card Charles Sharpes is a Tottenham Hotspur fan. He loves the
idea of being called the Gareth Bale of squash.
If he is to live up to his heroís name, he might have to a bit
of giant-killing at Canary Wharf.
Whatís to stop him? Well, heís drawn James Willstrop in the
first round, for the second time in three years.
BY ALAN THATCHER
1: Charles, you've drawn former world number one James
Willstrop in the first round. How do you feel about taking on
such a great player?
I'm so excited to be playing James. He's obviously an amazing
player and someone I have looked up to throughout my career, so
to get a chance to play him again really excites me.
2: You met him at the same stage two years ago. What did
you learn from that match to take into this one?
Yes, I met James when I qualified for the main draw in 2011 and
that was a great experience. It really showed me how tough these
top boys were to play on the glass court but I think I gave a
really good account of myself that day and definitely learned a
lot from the whole experience. Hopefully this time I'll be more
equipped for the match.
3: How would you say your game has developed in the past
I think my game has been developed a lot in the last year, I've
been working hard to add some different variations into my game
mainly the defensive side, which wasn't easy at first but I feel
like I'm really starting to see signs of it clicking together
now and feel like things are moving in the right direction for
4: Please list a few of your best results in that time.
A: My best two wins of the year were probably against Mohamed
Nafizwan Adnan (3-2 in Calgary) and Shahier Razik (3-0 in
Sudbury) these were two good wins for me against experienced PSA
players in the top 30 in world and hopefully I can back that up
with some more big wins.
5: I see you had a superb win over Olivier Pett in the
PSL. That must have been a great match.
A: Yes, that was a good win for me and it was a really good
match. It's never going to be easy against a player of Ollie's
class but I was really happy with my performance and happy to
get the win.
6: Please tell us a little of your training programme.
A: Well I'm based over at Potters Bar with my coach Paul Carter,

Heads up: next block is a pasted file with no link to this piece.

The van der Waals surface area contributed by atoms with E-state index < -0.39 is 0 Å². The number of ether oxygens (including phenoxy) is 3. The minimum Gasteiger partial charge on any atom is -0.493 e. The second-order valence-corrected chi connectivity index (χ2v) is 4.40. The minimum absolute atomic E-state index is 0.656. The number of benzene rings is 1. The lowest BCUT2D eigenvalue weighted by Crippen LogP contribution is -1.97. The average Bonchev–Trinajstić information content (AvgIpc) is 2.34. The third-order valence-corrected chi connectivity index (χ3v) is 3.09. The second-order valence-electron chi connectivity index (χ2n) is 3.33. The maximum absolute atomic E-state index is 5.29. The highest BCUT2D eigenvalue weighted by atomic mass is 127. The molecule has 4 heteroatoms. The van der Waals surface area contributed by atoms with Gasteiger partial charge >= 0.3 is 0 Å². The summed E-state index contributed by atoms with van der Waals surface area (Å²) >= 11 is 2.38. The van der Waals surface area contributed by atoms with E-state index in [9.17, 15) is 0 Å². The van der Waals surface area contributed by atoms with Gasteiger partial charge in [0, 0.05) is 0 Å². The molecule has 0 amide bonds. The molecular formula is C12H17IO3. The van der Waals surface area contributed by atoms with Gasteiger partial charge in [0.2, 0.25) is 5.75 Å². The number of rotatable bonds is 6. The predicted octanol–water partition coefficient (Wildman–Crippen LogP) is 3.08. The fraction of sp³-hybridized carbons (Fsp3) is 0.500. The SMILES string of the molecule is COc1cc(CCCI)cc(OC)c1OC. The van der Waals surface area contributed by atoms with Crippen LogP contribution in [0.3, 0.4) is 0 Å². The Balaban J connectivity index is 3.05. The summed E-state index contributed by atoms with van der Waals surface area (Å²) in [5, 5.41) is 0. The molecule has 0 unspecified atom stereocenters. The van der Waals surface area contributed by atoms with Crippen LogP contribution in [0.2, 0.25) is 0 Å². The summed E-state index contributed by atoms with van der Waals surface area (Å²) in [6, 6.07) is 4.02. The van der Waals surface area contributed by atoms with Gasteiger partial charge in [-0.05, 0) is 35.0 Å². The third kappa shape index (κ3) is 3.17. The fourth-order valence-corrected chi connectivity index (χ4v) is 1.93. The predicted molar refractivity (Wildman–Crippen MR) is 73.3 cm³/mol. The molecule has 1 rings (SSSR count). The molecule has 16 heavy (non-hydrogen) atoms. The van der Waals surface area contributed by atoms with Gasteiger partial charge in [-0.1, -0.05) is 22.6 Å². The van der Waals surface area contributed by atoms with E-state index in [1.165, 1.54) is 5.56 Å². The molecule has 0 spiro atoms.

so I'm over there most days with the rest of the Potters Bar
boys, but still see Phil Rushworth back at my home club in
Wimbledon. He will always be there to help me and the
combination I have between him and Carts works brilliantly for
me (also helps that they get on really well, too). I also get a
lot of help from the EIS and see my strength and conditioning
coach Rhys Ingram two times a week. He's been brilliant for me
since I started working with him six months ago and along with
Gary Nesbit, who gives me one speed session/plyometrics a week,
I really feel I'm starting to get a lot stronger and seeing the
benefit . As you can see I have got a nice team around me.
What are your favourite tournaments so far, and why
A: My favourite tournaments are usually the ones I do well at
!!! But my favourite has to be the one in Vancouver at the
Jericho club. The club is out of this world, the city was
incredible and I just loved everything about that tournament. I
loved my experience at Canary Wharf two years ago. The
atmosphere was amazing. You couldn't get a better experience
than playing in your home-town, so I cannot wait to get back on
the glass court there this year.
8: What are your professional targets for the next two
years, and who helps you to draw them up?
A: Well, I obviously sit down with England Squash at the end of
every season and we evaluate how the season has gone and we also
plan for the next one, with ranking targets and other personal
things. From my point of view, I just want to keep working on
the right things with my coach and just striving to be as good
as I can be and hopefully Iíll carry on moving up the rankings.
9: What sponsors do you have at the moment?
Nutrition: Optimum Nutrition
Also, an online sport shop called Racketnation, who advertise on
So grateful to the support all these give me and without them I
couldn't do what I do.
10: With many of the leading English players in their late
20s and early 30s, some great opportunities lie ahead for the
young players coming through. How much inspiration do you draw
from fellow London boy Tom Richards now being up to 12 in the
Itís been amazing to see Tomís jump up through the rankings and
he really deserves to be where he is at the moment. It gives me
a lot of inspiration to see it can be done. I've been training
with Tom from the age of 10, so now I just need to follow in his
footsteps and hopefully we will both be at the top of the game
in the future.
11: Regarding the Olympic bid, you will be at your peak in
2020 if squash gets in. What are your thoughts on the Bid?
A: Itís a really exciting time for squash at the moment and it
seems like the media is getting more involved, which is
brilliant. The bid looks very positive and I hope this is the
year we finally get to where we deserve to be, and youíre right,
I will be in my prime in 2020, so fingers crossed for me and our